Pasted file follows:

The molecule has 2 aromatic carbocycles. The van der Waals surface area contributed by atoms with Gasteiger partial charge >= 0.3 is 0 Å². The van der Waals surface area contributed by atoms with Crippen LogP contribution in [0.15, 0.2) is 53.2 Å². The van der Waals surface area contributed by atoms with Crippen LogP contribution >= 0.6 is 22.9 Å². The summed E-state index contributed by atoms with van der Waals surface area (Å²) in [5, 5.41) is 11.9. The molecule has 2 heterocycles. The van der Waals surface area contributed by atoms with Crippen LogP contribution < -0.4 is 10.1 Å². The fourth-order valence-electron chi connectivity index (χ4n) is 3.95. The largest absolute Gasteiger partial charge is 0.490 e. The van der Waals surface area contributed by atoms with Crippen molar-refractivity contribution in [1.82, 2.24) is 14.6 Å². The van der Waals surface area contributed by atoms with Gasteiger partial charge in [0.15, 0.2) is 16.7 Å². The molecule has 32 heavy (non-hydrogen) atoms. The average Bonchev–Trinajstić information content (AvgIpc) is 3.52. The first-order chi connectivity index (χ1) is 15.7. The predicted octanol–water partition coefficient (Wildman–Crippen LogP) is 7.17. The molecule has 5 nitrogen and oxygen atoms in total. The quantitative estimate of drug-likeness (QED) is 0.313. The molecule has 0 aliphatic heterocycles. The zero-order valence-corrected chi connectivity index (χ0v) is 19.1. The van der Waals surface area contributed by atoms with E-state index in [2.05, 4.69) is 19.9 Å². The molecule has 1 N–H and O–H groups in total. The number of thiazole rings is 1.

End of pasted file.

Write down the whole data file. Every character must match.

The molecule has 2 aromatic carbocycles. The van der Waals surface area contributed by atoms with Gasteiger partial charge >= 0.3 is 0 Å². The van der Waals surface area contributed by atoms with Crippen LogP contribution in [0.15, 0.2) is 53.2 Å². The van der Waals surface area contributed by atoms with Crippen LogP contribution >= 0.6 is 22.9 Å². The summed E-state index contributed by atoms with van der Waals surface area (Å²) in [5, 5.41) is 11.9. The molecule has 2 heterocycles. The van der Waals surface area contributed by atoms with Crippen LogP contribution < -0.4 is 10.1 Å². The fourth-order valence-electron chi connectivity index (χ4n) is 3.95. The largest absolute Gasteiger partial charge is 0.490 e. The van der Waals surface area contributed by atoms with Crippen molar-refractivity contribution in [1.82, 2.24) is 14.6 Å². The van der Waals surface area contributed by atoms with Gasteiger partial charge in [0.15, 0.2) is 16.7 Å². The molecule has 32 heavy (non-hydrogen) atoms. The average Bonchev–Trinajstić information content (AvgIpc) is 3.52. The first-order chi connectivity index (χ1) is 15.7. The predicted octanol–water partition coefficient (Wildman–Crippen LogP) is 7.17. The molecule has 5 nitrogen and oxygen atoms in total. The quantitative estimate of drug-likeness (QED) is 0.313. The molecule has 0 aliphatic heterocycles. The zero-order valence-corrected chi connectivity index (χ0v) is 19.1. The van der Waals surface area contributed by atoms with E-state index in [2.05, 4.69) is 19.9 Å². The molecule has 1 N–H and O–H groups in total. The number of thiazole rings is 1.